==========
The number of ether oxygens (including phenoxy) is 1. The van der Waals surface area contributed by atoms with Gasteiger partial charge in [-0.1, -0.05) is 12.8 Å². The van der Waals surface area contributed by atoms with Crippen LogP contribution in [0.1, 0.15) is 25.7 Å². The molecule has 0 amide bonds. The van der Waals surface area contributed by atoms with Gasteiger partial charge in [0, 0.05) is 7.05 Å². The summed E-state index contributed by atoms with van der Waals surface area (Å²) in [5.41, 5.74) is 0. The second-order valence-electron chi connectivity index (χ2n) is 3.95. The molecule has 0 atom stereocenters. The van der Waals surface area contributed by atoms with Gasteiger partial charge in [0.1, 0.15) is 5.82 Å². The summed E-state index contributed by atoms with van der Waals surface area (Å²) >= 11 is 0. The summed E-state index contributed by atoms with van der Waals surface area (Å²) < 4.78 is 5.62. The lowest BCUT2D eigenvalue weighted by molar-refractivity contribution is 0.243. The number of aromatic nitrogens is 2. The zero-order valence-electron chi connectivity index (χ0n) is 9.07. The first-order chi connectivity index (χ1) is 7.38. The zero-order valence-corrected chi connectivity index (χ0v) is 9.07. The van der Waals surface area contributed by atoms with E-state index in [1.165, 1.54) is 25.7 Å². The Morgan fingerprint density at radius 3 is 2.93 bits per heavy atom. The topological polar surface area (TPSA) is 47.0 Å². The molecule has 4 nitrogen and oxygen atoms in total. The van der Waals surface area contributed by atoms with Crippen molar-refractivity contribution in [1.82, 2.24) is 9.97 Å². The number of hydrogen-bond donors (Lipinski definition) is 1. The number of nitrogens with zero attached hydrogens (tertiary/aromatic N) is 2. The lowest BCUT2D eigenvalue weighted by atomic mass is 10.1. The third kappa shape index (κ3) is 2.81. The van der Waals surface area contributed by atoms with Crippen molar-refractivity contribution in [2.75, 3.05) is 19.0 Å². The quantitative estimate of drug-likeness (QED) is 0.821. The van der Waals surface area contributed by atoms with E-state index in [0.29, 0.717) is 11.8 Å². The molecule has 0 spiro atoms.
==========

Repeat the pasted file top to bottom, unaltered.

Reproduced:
The number of ether oxygens (including phenoxy) is 1. The van der Waals surface area contributed by atoms with Gasteiger partial charge in [-0.1, -0.05) is 12.8 Å². The van der Waals surface area contributed by atoms with Crippen LogP contribution in [0.1, 0.15) is 25.7 Å². The molecule has 0 amide bonds. The van der Waals surface area contributed by atoms with Gasteiger partial charge in [0, 0.05) is 7.05 Å². The summed E-state index contributed by atoms with van der Waals surface area (Å²) in [5.41, 5.74) is 0. The second-order valence-electron chi connectivity index (χ2n) is 3.95. The molecule has 0 atom stereocenters. The van der Waals surface area contributed by atoms with Gasteiger partial charge in [0.1, 0.15) is 5.82 Å². The summed E-state index contributed by atoms with van der Waals surface area (Å²) >= 11 is 0. The summed E-state index contributed by atoms with van der Waals surface area (Å²) < 4.78 is 5.62. The lowest BCUT2D eigenvalue weighted by molar-refractivity contribution is 0.243. The number of aromatic nitrogens is 2. The zero-order valence-electron chi connectivity index (χ0n) is 9.07. The first-order chi connectivity index (χ1) is 7.38. The zero-order valence-corrected chi connectivity index (χ0v) is 9.07. The van der Waals surface area contributed by atoms with E-state index in [1.165, 1.54) is 25.7 Å². The Morgan fingerprint density at radius 3 is 2.93 bits per heavy atom. The topological polar surface area (TPSA) is 47.0 Å². The molecule has 4 nitrogen and oxygen atoms in total. The van der Waals surface area contributed by atoms with Crippen molar-refractivity contribution in [1.82, 2.24) is 9.97 Å². The number of hydrogen-bond donors (Lipinski definition) is 1. The number of nitrogens with zero attached hydrogens (tertiary/aromatic N) is 2. The lowest BCUT2D eigenvalue weighted by atomic mass is 10.1. The third kappa shape index (κ3) is 2.81. The van der Waals surface area contributed by atoms with Crippen molar-refractivity contribution in [2.75, 3.05) is 19.0 Å². The quantitative estimate of drug-likeness (QED) is 0.821. The van der Waals surface area contributed by atoms with E-state index in [0.29, 0.717) is 11.8 Å². The molecule has 0 spiro atoms.